The retrieval algorithm thus generates a new cloud profile from the weighted sum of structures in the cloud structure database that are consistent with the observations. The retrieval solution is:
Rj = the vector of model profile values from the a priori database model
Tbo = set of observed brightness temperatures
Tbs(xj) = corresponding set of computed brightness temperatures from model profile Rj
O = observational error covariance matrices
S = model error covariance matrices
Ã‚ = normalization factor
The AMSR-E code searches a subset of profiles with coincident Sea Surface Temperature (SST) and Total Column Water Vapor (TCWV). TCWV is internally within the AMSR-E precipitation algorithm using an Optimal Estimation (OE) framework developed by Elsaesser and Kummerow (2008). The SST is obtained from Optimum Interpolation Sea Surface Temperatures constructed by combining observations from different platforms (satellites, ships, buoys) on a regular global grid. The satellite observations are from the AVHRR and AMSR-E instruments until 03 October 2011, and AVHRR only after that date. For more information, refer to Optimum Interpolation Sea Surface Temperature (OISST) Web page. For more information on the development of the OISST, see Reynolds, et al. 2006. The same OE-based TCWV and SST climatology is also attached to the a priori database to ensure consistency between the brightness temperatures.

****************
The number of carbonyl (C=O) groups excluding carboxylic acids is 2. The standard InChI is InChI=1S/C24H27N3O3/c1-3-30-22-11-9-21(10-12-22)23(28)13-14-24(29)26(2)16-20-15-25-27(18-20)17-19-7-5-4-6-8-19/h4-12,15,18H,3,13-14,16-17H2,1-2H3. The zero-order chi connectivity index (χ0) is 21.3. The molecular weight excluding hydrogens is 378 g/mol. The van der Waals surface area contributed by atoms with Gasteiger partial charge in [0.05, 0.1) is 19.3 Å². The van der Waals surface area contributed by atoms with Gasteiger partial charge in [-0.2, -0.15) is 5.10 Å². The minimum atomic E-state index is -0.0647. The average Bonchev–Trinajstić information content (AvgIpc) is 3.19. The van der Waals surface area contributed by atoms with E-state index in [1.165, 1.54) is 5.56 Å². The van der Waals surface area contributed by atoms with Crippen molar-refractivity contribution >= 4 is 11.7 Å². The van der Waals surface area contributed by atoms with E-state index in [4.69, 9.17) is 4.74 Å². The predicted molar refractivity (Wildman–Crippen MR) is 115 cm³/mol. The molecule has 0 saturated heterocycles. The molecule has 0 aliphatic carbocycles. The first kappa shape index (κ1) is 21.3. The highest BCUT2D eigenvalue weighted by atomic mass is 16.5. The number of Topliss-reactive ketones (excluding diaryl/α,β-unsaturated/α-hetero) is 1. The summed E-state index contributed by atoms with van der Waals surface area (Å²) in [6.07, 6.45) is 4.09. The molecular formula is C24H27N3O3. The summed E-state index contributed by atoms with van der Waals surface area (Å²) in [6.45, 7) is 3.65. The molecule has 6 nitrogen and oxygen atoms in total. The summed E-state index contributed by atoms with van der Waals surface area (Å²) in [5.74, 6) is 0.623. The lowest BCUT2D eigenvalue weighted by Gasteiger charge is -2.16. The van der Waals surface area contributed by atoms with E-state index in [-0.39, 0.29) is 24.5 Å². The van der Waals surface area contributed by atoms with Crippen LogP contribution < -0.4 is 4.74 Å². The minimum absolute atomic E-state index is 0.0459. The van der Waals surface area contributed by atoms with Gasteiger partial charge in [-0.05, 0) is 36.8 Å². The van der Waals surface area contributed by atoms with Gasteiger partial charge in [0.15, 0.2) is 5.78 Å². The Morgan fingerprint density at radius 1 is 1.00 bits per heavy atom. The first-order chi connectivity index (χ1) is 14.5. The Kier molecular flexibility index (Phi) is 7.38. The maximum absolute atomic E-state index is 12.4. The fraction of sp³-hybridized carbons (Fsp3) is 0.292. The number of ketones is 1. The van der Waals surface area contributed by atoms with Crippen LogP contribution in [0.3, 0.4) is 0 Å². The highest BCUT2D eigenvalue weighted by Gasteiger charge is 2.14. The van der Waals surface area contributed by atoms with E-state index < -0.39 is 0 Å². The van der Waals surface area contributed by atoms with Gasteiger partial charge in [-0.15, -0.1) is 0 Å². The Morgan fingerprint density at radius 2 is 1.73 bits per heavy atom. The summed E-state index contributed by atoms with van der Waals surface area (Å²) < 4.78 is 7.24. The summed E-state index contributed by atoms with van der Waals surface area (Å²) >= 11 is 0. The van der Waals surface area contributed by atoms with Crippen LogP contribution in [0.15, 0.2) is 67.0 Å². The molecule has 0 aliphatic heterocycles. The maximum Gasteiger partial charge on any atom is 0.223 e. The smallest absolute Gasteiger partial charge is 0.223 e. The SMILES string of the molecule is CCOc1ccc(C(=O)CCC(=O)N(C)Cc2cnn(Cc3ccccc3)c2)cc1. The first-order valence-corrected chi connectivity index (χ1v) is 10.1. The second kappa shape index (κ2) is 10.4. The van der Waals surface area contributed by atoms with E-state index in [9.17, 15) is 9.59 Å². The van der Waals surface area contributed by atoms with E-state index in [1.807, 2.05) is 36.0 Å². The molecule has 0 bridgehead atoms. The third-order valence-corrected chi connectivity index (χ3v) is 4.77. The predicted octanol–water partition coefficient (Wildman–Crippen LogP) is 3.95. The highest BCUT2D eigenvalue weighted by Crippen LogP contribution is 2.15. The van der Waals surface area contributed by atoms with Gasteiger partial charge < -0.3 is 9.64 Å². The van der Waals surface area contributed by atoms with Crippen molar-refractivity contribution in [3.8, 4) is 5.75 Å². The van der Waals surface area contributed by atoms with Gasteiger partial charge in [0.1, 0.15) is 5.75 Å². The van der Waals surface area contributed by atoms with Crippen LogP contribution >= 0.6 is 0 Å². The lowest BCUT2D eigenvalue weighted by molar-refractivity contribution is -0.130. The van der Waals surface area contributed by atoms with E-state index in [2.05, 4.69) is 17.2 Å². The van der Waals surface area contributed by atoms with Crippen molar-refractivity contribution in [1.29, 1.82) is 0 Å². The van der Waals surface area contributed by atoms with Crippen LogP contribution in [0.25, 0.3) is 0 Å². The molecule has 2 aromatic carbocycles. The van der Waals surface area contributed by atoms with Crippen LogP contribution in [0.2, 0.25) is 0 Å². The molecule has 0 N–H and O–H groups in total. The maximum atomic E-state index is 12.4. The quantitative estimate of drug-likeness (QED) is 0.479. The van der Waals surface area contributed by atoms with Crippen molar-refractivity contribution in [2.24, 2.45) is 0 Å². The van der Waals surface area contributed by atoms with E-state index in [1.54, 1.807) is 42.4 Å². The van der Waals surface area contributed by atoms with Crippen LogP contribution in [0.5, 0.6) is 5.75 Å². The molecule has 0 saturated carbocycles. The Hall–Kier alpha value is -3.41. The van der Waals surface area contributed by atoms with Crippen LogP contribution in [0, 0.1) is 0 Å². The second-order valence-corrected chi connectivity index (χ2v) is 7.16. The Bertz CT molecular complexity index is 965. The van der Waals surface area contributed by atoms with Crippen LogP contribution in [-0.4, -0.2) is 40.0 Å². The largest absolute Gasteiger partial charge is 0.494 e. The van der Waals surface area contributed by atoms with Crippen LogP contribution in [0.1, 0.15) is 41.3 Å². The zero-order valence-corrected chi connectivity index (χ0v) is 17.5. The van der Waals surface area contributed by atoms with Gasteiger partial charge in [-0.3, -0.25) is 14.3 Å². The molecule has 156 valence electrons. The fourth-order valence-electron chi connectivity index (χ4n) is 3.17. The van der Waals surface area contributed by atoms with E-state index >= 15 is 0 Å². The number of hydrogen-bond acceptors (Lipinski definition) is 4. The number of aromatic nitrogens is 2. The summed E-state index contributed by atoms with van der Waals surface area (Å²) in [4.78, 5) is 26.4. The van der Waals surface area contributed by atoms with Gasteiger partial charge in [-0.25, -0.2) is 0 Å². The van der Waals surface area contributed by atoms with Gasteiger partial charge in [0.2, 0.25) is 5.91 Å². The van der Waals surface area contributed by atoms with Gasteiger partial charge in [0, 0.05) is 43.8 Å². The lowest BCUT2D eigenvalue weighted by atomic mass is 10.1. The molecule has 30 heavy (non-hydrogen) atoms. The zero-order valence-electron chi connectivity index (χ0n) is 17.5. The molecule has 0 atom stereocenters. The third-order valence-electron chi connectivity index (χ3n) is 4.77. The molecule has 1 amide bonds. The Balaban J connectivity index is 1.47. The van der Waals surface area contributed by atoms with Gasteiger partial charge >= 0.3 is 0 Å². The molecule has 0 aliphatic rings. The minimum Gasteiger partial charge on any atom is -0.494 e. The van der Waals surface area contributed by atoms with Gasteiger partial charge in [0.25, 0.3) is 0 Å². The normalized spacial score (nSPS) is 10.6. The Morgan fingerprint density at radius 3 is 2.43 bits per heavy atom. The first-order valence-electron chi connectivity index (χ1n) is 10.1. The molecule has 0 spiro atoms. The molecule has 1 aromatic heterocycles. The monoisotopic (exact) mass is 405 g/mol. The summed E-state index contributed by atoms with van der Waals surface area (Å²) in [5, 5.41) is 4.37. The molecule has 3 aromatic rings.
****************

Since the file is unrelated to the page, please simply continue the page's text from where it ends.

Instantaneous Land Rainfall
Accurate rainfall retrievals over land are far more difficult than oceanic retrievals due to the large and variable emissivity of the land surface. Specifically, the high emissivity masks the emission signature that is related directly to the water content in the atmosphere. Instead, only the brightness temperature depression due to scattering in the upper portion of clouds is observable. The scattering increases with increasing frequencies. Consequently, brightness temperature depressions at the 89-GHz channel of AMSR-E contain the least ambiguous signal of scattering by ice and/or large raindrops.
A further complication that arises over land is the lack of consistent backgrounds against which to compare the brightness temperature depression. To alleviate the problem caused by the varying emissivity associated with changes in surface characteristics such as surface wetness, snow cover, vegetation, etc. A rain/no-rain temperature depression threshold is required to screen out false identification of rain. Additionally, snow and desert surfaces cause depressed brightness temperatures at high frequencies due to surface volume scattering and can be confused with the rain signature. If these surface types are not properly screened, they can be misinterpreted as ice scattering in clouds.
GPROF 2010 Version 2 utilizes a two-step process for rain rate retrieval for the AMSR-E algorithm: rain identification and rain rate determination.
Land Rain/No Rain Determination
The rain/no rain determination results from the application of screens applied to the data retrieved at the 89-GHz channel of AMSR-E. McCollum et al. (1999) developed a methodology that adopts the GPROF approach but uses spatial information from neighboring pixels to “fill-in” indeterminate areas. See Figure 2 for a comparison between the three screening methods: NESDIS (Ferraro 1997), GSCAT2 used in the GPROF algorithm, and the new screening method.
Land Rain Rate Determination
The AMSR-E precipitation team decided to use the same GPROF retrieval methodology as used for the ocean retrieval. Unlike the ocean component, however, the initial database of possible profiles was carefully selected to include only those profiles that fit the empirical relation given in Equation 3.